Sierra Peters

Sierra Peters

"Gaining valuable knowledge, skills, and experience"

College: Arts and Sciences
Degree Program: Social Psychology
Degree: Doctorate

Why FSU?

I knew that I was extremely passionate about researching long-term romantic relationships in graduate school. FSU is one of the few places in the world that has three faculty members studying processes related to romantic relationships: Dr. Andrea Meltzer, Dr. James McNulty, and Dr. Jon Maner. Thus, I was ecstatic about the possibility of collaborating with each of them as I pursued research questions relating to how people maintain satisfying, stable long-term romantic relationships.

Motivation to pursue a graduate degree

I knew I wanted to pursue a career in Psychology since I was a junior in high school, specifically, marriage and family counseling. During my first year of college, I joined a cognitive psychology research lab, and I fell in love with conducting research. The following year, I joined a developmental psychology research lab. During this time, I realized that rather than working directly with distressed couples in a therapy context, I wanted to conduct research that might help therapists working with couples. Taking a step back and pursuing the research side of relationship science allowed me the freedom to ask questions about romantic relationships that had fascinated me for so long, in the hopes that my work might ultimately improving people's actual relationship functioning. I then began working with a social psychology faculty member who helped me refine my interests and identify strong PhD programs that would allow me to pursue these goals in graduate school.

Importance of research and work

Almost everyone gets into at least one romantic relationship sometime during their lives, and these relationships have crucial implications for people's health, longevity, and well-being. Nevertheless, it is not easy to maintain happy, healthy long-term relationships. Thus, it is important to develop a better understanding of what factors promote relationship satisfaction and stability, given their central role in our lives.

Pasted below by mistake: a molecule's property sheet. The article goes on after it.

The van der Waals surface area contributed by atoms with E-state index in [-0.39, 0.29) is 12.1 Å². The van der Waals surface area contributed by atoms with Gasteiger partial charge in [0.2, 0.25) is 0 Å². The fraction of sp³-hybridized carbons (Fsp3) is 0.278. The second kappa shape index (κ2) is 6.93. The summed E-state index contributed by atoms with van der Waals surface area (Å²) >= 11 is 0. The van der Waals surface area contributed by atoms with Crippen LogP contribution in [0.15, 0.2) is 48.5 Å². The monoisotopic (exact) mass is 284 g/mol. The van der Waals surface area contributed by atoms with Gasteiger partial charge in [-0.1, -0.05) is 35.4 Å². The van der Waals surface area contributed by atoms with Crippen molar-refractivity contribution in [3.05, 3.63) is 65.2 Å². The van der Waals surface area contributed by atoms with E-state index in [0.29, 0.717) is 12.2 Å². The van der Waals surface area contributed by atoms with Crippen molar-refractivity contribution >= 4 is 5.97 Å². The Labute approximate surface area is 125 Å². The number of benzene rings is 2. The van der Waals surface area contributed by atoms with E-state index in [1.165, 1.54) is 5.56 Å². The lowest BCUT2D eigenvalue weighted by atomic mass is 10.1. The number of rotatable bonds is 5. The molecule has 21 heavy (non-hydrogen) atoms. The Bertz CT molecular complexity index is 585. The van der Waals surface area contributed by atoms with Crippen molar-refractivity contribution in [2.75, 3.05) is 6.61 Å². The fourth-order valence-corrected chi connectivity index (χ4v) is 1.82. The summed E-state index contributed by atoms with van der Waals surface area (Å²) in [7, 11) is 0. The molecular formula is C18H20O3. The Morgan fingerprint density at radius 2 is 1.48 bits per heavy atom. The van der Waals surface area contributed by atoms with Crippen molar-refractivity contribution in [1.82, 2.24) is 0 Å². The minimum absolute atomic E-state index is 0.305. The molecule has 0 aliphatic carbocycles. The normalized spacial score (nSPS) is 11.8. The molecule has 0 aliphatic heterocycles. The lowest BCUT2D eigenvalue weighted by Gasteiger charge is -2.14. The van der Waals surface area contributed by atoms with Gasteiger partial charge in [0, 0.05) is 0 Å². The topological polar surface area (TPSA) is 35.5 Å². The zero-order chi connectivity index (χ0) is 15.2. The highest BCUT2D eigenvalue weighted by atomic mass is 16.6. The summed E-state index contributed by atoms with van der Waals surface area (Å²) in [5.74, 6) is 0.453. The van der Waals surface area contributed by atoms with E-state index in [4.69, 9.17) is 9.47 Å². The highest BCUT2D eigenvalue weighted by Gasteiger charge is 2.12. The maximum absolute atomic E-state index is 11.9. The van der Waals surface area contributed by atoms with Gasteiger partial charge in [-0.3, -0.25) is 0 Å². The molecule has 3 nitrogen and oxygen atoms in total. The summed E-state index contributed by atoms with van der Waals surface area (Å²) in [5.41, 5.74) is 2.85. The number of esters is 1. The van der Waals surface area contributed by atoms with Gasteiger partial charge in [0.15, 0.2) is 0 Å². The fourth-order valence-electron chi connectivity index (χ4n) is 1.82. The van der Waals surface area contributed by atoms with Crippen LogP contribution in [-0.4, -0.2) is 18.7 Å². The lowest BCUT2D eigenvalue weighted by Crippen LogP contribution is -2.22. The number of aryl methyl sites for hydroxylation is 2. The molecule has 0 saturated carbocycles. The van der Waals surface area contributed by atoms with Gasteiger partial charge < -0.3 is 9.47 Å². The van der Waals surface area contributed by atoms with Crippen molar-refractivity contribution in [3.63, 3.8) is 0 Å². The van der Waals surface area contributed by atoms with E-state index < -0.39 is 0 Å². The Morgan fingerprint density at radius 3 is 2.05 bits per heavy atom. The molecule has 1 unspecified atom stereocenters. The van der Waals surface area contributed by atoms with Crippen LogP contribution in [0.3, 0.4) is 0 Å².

Accomplishments during graduate school

I am proud of my first published paper of graduate school, for which I received the Best Graduate Student Paper Award for in the Social Psychology Department: Peters, S. D. & Meltzer, A. L. (2021). "Newlywed couples’ own and partner sexual disgust sensitivities interact to predict their marital satisfaction through their sexual satisfaction." Archives of Sexual Behavior, 50(6), 2563-2577.

I am also proud to have received the Graduate Travel Award from the Society for Personality and Social Psychology (2021); the Best Graduate Student Publication Award by Florida State University (2021); the Joseph H. Grosslight Scholarship for Teaching (2021) and the West Scholarship by Florida State University (2019-2020).

Advice for prospective graduate students

My advice for anyone considering going to graduate school is to have a very clear idea of what you are interested in studying and what your career goals are. Graduate school is very challenging, and it is a big investment. It is also incredibly rewarding, but it is the most rewarding for people who are passionate about what they are studying.

Career Aspirations

After graduating from Florida State University with my PhD in Social Psychology, it is my goal to continue my research on long-term romantic relationships, ideally at a Research 1 University. In addition to establishing my own lab and furthering my line of research, I am looking forward to teaching and mentoring undergraduate and graduate students. My early mentors played an integral role in my passion for psychology and my desire to pursue a graduate degree, and thus, my goal is to help foster the same passion in future young scholars, especially first generation students and those from underrepresented backgrounds.